Before his arrival on Vancouver Island, Englishman Charles Aubrey Angelo (1810-1875) founded Belmont, California, situated between San Francisco and San Jose. On December 18, 1850, he opened a roadhouse called Angelo House (located in what is now the intersection of Ralston Avenue and Old County Road), having previously managed a stage stop tent-house near Menlo Park. His newspaper advertisements in the Daily Pacific News boasted his hostel's "peculiar advantages for salubrity that cannot be excelled by any part of California." This way station at Angelo's Corners became the seat of the county government where court cases were heard. In mid-1953, he sold his property to a partner, Marcus Flashner, and left for Canada, at which time Angelo's Corners became known as Flashner's Corners. The name changed to Canada del Diablo, then eventually to Belmont (beautiful mountain).

In his two-volume travel memoir about the Pacific Northwest, Charles Aubrey Angelo described his visit to Vancouver Island and criticized the policies of James Douglas as "British misrule in Victoria." Angelo had worked as a clerk in the Victoria Customs House and been convicted for falsifying accounts. Sentenced to a year's imprisonment, Angelo twice petitioned Douglas for release, but was refused both times. Not surprisingly he wrote, "The imbecile fossil was the unworthy possessor of the Queen's commission... possessing barely sufficient judgment to establish an understanding with a tribe of debased Indians (with whom he is allied by domestic ties,)..."

Angelo's bizarre death was reported in the Saturday edition of The New England Farmer for August 14, 1880. "Aubrey C. Angelo, correspondent of the Liverpool Courier, who was with Prince Napoleon in Zululand when the latter was killed, and who has recently been traveling in Wyoming Territory, writing up the West for his paper, was accidentally run over by cars near Laramie City last week. Finding himself probably fatally injured, and no person being at hand to render assistance, he shot himself through the heart, and his body was found beside the track the next day."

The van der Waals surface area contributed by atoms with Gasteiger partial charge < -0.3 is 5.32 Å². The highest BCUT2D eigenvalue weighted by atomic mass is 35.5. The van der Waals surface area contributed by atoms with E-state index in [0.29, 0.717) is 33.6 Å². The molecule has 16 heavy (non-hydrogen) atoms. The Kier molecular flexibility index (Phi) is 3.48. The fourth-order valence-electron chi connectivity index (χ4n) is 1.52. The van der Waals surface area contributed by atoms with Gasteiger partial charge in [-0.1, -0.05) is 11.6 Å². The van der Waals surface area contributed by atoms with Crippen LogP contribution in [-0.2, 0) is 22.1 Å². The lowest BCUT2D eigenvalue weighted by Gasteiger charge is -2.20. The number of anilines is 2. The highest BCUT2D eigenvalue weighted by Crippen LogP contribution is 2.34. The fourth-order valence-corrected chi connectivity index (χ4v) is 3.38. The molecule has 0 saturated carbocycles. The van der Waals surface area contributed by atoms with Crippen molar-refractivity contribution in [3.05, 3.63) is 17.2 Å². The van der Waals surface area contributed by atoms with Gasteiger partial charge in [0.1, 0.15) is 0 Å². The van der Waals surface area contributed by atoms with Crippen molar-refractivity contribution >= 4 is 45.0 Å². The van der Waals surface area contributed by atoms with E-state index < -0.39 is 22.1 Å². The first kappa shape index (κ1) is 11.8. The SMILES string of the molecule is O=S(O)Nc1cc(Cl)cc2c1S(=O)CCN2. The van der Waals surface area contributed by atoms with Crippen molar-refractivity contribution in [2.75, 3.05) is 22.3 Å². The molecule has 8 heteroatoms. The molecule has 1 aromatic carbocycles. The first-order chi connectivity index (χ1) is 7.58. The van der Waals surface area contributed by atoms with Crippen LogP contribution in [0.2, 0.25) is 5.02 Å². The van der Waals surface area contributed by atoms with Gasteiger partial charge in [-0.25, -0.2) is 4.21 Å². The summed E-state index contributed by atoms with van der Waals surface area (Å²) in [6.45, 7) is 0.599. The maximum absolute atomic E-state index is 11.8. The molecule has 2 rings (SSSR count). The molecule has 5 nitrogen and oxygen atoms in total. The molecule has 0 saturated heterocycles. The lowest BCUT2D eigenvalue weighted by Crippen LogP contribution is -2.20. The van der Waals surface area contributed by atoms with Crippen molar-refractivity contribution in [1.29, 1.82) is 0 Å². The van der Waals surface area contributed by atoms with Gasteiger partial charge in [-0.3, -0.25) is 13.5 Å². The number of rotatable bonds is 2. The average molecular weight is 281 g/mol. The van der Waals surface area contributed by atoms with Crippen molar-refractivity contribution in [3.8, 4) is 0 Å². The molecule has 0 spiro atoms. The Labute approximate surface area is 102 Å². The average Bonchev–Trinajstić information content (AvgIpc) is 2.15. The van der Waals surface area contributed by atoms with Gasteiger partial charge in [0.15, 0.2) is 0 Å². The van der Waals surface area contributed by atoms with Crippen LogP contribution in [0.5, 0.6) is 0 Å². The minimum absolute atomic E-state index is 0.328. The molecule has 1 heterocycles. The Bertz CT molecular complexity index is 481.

Angelo's condemnation of James Douglas was mirrored by the 1859 remarks of Lieutenant Charles William Wilson, reprinted in The Frontier: Charles Wilson's Diary of the Survey of the 49th Parallel, 1858-1862, While Secretary of the British Boundary Commission (Toronto: Macmillan, 1970), edited by George F.G. Stanley: "The Government is a perfect farce. Though the Governor is a wonderfully clever man among the Indians, he does not seem to be governing a white population at all."


Angelo, C. Aubrey. Idaho: A Descriptive Tour and Review of Its Resources and Route, Prefaced by a Sketch of British Misrule in Victoria, V.I. (1865; Ye Galleon Press, 1969).

Angelo, C. Aubrey. Sketches of Travel in Oregon and Idaho: With map of South Boise (New York: Printed for the author by L.D. Robertson, 1866; Ye Galleon Press, 1988, 1994).


Wilson, Charles William. The Frontier: Charles Wilson's Diary of the Survey of the 49th Parallel, 1858-1862, While Secretary of the British Boundary Commission (Toronto: Macmillan, 1970). Edited by George F.G. Stanley.

[BCBW 2005] "Early B.C." "Transient"